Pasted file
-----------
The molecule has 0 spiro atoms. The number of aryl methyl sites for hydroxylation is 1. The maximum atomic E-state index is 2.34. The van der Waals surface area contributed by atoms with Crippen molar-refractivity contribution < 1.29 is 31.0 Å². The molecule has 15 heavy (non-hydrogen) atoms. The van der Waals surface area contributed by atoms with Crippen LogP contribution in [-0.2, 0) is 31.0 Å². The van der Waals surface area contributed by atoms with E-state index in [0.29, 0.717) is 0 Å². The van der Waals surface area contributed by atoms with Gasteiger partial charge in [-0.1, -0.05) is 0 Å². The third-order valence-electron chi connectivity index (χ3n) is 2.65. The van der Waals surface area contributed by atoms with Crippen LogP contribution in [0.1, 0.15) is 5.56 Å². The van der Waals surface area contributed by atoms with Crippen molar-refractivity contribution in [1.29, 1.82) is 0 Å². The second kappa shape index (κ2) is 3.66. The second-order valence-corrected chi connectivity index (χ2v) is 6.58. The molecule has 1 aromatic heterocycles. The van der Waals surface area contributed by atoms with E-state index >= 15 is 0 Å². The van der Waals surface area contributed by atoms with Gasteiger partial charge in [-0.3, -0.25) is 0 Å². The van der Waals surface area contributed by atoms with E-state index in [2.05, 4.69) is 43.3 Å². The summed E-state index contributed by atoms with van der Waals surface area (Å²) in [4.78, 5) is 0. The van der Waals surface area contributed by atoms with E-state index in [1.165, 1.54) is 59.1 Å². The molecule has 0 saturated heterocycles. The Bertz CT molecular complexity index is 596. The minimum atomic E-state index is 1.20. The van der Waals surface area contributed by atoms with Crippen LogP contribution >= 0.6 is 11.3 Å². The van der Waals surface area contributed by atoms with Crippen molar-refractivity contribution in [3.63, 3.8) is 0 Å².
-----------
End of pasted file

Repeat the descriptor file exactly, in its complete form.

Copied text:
The molecule has 0 spiro atoms. The number of aryl methyl sites for hydroxylation is 1. The maximum atomic E-state index is 2.34. The van der Waals surface area contributed by atoms with Crippen molar-refractivity contribution < 1.29 is 31.0 Å². The molecule has 15 heavy (non-hydrogen) atoms. The van der Waals surface area contributed by atoms with Crippen LogP contribution in [-0.2, 0) is 31.0 Å². The van der Waals surface area contributed by atoms with E-state index in [0.29, 0.717) is 0 Å². The van der Waals surface area contributed by atoms with Gasteiger partial charge in [-0.1, -0.05) is 0 Å². The third-order valence-electron chi connectivity index (χ3n) is 2.65. The van der Waals surface area contributed by atoms with Crippen LogP contribution in [0.1, 0.15) is 5.56 Å². The van der Waals surface area contributed by atoms with Crippen molar-refractivity contribution in [1.29, 1.82) is 0 Å². The second kappa shape index (κ2) is 3.66. The second-order valence-corrected chi connectivity index (χ2v) is 6.58. The molecule has 1 aromatic heterocycles. The van der Waals surface area contributed by atoms with E-state index >= 15 is 0 Å². The van der Waals surface area contributed by atoms with Gasteiger partial charge in [-0.3, -0.25) is 0 Å². The van der Waals surface area contributed by atoms with E-state index in [2.05, 4.69) is 43.3 Å². The summed E-state index contributed by atoms with van der Waals surface area (Å²) in [4.78, 5) is 0. The van der Waals surface area contributed by atoms with E-state index in [1.165, 1.54) is 59.1 Å². The molecule has 0 saturated heterocycles. The Bertz CT molecular complexity index is 596. The minimum atomic E-state index is 1.20. The van der Waals surface area contributed by atoms with Crippen LogP contribution >= 0.6 is 11.3 Å². The van der Waals surface area contributed by atoms with Crippen molar-refractivity contribution in [3.63, 3.8) is 0 Å².